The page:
I want to share insights from my 30+ years of coaching this wonderful game…My message to coaches…
1. Be yourself. Don’t imitate other coaches. Read about, observe, and learn from them, but in the end, you have to do what is natural to you. Just make sure enthusiasm is a part of it all – if you’re not excited by it, your players won’t be either.
2. Say at least one nice thing to each player each day – it may be the only nice thing they hear that day. A very wise friend once told me that, and I try my best to remind my students and players daily of the good qualities they possess. It has paid huge benefits over the years, as many of my former students and players have said I was the only person who believed in them or noticed the good in them. It has led to strong connections and friendships long after their playing days were over.
3. Control the controllable. There are only a few things you have control over – and the weather, the officials, the fans, and the other team aren’t among them. How you respond to those things is within your control, as are your effort and attitude. Don’t waste time concerning yourself with something you cannot control. Stay positive, and remember that it all balances out in the end.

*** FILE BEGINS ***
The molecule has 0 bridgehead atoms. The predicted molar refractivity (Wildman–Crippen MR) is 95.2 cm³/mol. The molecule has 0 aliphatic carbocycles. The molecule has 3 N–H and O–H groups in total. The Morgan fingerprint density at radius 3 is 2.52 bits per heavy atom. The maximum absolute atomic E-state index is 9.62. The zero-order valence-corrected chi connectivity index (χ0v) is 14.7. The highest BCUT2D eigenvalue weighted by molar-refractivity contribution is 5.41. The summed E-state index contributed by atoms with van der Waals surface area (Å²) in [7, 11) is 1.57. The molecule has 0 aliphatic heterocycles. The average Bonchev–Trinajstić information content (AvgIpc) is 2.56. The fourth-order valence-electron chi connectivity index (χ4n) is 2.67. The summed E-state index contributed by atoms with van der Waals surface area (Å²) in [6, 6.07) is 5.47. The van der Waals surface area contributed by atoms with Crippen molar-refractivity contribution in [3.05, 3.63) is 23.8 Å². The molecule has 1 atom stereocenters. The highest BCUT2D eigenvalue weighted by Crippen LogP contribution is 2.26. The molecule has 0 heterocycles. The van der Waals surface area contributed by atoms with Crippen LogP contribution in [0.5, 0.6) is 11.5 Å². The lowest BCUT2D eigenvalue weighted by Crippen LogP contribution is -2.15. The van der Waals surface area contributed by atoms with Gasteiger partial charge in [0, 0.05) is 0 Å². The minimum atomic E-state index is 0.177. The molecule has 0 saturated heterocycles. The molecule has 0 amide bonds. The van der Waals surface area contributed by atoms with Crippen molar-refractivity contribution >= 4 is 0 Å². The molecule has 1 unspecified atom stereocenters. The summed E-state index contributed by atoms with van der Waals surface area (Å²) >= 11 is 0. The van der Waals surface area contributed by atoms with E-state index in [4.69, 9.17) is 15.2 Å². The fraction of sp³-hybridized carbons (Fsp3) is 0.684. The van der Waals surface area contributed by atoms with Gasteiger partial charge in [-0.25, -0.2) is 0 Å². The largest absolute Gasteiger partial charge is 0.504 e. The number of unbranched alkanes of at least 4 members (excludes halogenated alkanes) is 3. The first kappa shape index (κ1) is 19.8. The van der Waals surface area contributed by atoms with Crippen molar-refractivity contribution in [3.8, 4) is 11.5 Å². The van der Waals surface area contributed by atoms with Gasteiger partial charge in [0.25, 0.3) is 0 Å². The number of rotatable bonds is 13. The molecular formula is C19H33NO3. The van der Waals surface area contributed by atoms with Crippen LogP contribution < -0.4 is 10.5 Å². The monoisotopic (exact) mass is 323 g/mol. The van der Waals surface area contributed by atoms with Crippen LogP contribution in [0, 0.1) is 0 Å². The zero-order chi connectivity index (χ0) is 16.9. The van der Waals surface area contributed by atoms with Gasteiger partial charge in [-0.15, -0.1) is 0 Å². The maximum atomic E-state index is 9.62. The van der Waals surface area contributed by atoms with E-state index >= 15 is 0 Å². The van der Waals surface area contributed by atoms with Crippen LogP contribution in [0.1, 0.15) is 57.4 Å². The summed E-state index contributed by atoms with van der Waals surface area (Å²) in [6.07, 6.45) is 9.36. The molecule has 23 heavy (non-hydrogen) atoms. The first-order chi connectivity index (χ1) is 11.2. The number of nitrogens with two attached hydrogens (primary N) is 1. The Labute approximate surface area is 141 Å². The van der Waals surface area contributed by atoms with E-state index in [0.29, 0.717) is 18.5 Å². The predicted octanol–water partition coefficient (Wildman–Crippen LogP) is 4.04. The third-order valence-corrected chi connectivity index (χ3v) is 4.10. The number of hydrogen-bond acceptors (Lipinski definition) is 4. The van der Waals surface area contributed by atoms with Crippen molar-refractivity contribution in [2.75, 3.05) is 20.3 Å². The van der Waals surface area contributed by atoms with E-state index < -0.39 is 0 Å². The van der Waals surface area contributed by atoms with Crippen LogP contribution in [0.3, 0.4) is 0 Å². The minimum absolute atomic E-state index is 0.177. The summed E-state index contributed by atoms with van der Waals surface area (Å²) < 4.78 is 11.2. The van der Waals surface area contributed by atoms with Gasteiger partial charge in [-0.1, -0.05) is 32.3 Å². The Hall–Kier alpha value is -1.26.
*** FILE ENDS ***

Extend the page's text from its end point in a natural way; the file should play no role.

4. Set high expectations for yourself and your team. Not just in wins and losses but also in how you represent yourselves in behavior and sportsmanship. If you live by your expectations, the players will follow suit.
5. Don’t allow winning and losing to define you. Practice hard, and prepare, but remember that you’re dealing with developing players, not professionals. The process is as much a part of it as the results – being a teammate, caring for each other, knowing you’ve given your best. The winning and losing take care of themselves.
6. Take lots of pictures. One day you will have made many memories for so many kids – and it’s all going to go by way too quickly. All the hours, the travel, the hard work – do your future self a favor and get lots of videos and pictures so you can relive all the joy and happiness you will share with your players.
7. Train your players as much as you can with a ball at their feet. Don’t get caught up in the “no cleats the first week of practice” rule – kids come to soccer practice to play soccer, not run in circles all day. Be creative when you plan so they can work on all aspects of the games in the exercises you prepare for the players.
8. Finally, smile a lot and make it fun. With all the ugly stuff happening in the world and our students’ demands, allow them to experience a little laughter and joy on the field. Eat meals together; sing on the bus rides – in 20 years, that’s the part they’re all going to remember anyway.
Kontributor to FUNdamental SOCCER for decades,
United States Soccer Federation “A” Licensed Coach